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George Church looks like he needs a nap. I’m talking to him on Zoom, and his eyelids have grown heavy, inclining toward slumber. Or maybe my mind is playing tricks on me. He assures me he is wide awake. But sleeping and waking life are often blurred for Church. One of the world’s most imaginative scientists, Church is a narcoleptic.

A rare disorder, narcolepsy causes sudden attacks of sleep, and Church has fallen asleep in some unfortunate circumstances—at The World Economic Forum, just a few feet away from Microsoft founder Bill Gates, for instance. He also had to give up driving due to the risk that a bout of sleepiness will strike while he is behind the wheel. But Church, a Harvard geneticist known for his pathbreaking contributions to numerous fields—from genetics to astrobiology to biomedicine—says the benefits of his condition outweigh the inconveniences. Many of his wildest and most prescient ideas come from his narcoleptic naps.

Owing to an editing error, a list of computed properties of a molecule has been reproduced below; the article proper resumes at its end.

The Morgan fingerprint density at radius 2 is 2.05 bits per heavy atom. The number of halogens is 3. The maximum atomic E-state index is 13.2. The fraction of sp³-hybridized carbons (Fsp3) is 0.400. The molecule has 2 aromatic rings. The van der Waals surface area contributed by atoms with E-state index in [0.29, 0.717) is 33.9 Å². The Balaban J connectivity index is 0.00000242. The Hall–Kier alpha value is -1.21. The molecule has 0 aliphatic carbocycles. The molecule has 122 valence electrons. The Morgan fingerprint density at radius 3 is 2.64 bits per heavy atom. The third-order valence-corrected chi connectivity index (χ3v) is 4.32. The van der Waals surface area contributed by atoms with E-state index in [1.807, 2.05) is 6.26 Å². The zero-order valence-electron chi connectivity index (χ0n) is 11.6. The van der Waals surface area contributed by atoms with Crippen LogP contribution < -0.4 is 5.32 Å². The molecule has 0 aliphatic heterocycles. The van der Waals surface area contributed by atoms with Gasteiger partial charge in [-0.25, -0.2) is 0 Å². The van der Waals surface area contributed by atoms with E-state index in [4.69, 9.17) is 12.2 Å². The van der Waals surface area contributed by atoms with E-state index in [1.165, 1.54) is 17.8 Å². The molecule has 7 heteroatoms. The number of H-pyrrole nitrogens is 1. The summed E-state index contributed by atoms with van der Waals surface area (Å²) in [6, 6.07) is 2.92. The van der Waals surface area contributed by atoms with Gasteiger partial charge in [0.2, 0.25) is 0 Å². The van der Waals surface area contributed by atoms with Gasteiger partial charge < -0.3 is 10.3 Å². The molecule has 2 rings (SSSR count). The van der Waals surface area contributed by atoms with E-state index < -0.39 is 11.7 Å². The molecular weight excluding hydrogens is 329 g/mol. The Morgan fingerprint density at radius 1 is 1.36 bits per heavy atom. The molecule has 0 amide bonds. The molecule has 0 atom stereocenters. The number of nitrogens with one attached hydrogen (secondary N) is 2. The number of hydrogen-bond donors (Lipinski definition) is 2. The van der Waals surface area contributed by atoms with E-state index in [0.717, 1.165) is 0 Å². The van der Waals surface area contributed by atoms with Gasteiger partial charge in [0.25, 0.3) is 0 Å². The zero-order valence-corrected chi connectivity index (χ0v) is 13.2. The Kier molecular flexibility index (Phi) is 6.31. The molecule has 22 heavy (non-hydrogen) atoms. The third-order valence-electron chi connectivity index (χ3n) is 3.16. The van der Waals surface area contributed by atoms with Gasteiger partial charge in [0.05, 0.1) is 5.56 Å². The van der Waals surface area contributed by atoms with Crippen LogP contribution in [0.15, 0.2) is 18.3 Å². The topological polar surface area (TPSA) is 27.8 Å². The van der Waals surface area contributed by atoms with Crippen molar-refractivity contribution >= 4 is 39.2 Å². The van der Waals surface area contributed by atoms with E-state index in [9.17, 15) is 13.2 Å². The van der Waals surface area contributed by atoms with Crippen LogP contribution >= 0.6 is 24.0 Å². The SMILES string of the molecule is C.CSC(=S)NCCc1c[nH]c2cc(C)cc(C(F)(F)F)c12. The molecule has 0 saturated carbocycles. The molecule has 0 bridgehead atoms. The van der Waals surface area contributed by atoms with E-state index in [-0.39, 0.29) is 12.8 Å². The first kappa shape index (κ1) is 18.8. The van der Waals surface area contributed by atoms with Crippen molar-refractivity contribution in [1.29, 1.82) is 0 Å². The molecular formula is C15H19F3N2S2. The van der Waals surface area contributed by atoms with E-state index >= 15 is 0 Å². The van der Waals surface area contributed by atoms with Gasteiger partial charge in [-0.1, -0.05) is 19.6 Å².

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“The fact is, I fall asleep several times a day, and so almost everything comes from there,” Church says. His idea for a quick and simple way to “read” DNA—which resulted in the first commercial genome sequence, of the human pathogen H. pylori—came from a narcoleptic nap. He also conceived of editing genomes with a method analogous to CRISPR, and building new genomes with off-the-shelf molecules, during narcoleptic naps. More recently, in December, a wild idea for a space probe that could reach distant stars within just 20 years, at one-fifth the speed of light, came to him after a narcoleptic nap. He proposed that these lightning-speed interstellar missions could be launched by microbes and powered by laser sails. The ideas that come to him are often the result of collisions of unexpected images in his head. “I try to turn science fiction into science fact,” Church tells me.

In Body Image